Banks losing longer-term depositors

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Banks losing longer-term depositors

As the central bank continues to prop up the economy through loose monetary policy, many investors are reluctant to keep their money in banks because of the low interest return.

According to the Bank of Korea Friday, the ratio of short-term deposits with maturities of less than a year has risen to its highest level in five years.

As of the end of November, short-term deposits amounted to 157.8 trillion won ($143.9 billion) at banks, 27 percent of 584.7 trillion won in bank deposits.

The last time that short-term deposits accounted for such a proportion was in December 2010, when they accounted for 27.3 percent. In fact, short-term deposits accounted for only 22.9 percent of the total at the end of 2012 as the interest rate at the time was in the 3 percent range. Today, interest on new deposits is at a new low of 2 percent.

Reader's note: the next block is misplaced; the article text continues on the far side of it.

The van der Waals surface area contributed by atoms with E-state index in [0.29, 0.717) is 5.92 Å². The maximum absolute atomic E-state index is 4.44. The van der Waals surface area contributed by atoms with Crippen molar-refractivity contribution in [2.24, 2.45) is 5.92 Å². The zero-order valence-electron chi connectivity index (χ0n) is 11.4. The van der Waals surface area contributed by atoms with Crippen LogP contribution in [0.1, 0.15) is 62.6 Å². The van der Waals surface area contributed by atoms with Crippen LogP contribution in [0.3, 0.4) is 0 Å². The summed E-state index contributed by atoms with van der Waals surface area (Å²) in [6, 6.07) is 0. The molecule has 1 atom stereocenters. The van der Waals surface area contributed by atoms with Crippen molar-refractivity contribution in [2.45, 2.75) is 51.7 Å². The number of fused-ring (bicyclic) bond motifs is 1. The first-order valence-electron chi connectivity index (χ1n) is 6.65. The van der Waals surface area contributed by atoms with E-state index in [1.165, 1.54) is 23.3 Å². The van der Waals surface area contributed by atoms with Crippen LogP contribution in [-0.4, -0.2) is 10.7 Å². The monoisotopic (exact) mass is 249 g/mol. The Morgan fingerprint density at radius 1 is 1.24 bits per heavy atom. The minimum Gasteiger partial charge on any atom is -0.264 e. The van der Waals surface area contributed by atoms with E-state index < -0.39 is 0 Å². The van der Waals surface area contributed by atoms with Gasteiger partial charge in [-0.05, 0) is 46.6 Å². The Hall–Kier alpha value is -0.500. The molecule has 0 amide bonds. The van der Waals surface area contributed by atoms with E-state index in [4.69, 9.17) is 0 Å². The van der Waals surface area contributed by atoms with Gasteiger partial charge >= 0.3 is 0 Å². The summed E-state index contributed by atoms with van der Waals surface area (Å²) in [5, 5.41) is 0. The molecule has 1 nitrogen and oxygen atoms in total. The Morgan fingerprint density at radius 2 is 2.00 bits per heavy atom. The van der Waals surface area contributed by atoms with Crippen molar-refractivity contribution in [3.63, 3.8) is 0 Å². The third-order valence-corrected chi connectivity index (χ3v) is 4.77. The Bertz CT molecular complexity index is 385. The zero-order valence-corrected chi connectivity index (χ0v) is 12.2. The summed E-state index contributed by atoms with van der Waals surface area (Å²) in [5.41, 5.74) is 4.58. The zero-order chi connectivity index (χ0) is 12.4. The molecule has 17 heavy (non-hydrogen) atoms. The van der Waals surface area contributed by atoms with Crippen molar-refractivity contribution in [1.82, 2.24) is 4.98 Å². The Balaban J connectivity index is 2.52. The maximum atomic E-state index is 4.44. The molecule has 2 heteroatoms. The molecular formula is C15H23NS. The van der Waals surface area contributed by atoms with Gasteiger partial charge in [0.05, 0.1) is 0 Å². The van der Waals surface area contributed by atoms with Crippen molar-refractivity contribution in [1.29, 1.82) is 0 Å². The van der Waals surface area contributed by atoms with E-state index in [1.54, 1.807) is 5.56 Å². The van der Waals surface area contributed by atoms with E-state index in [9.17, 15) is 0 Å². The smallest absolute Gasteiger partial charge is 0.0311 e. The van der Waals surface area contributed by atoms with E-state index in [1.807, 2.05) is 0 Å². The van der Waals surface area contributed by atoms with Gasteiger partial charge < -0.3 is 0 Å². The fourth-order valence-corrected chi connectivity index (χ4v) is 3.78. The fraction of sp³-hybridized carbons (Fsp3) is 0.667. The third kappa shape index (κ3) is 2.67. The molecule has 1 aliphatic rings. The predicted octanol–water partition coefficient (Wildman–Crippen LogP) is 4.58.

As a result, bank deposits with maturities of more than a year but less than two years now stand at 66.8 percent of the total. That’s a drop from 71.2 percent at the end of 2012.

The trend is expected to continue for the time being, especially with growing speculation that the central bank could be seeking another drop in the key interest rate in the first half of the year.

In the second half of last year, the BOK cut the key interest rate twice to help the central government’s moves to bolster the struggling economy.

The first interest rate cut was made in August and the second in October. In both situations, the central bank dropped the key borrowing rate by 0.25 percentage points until it reached its all-time low of 2 percent.

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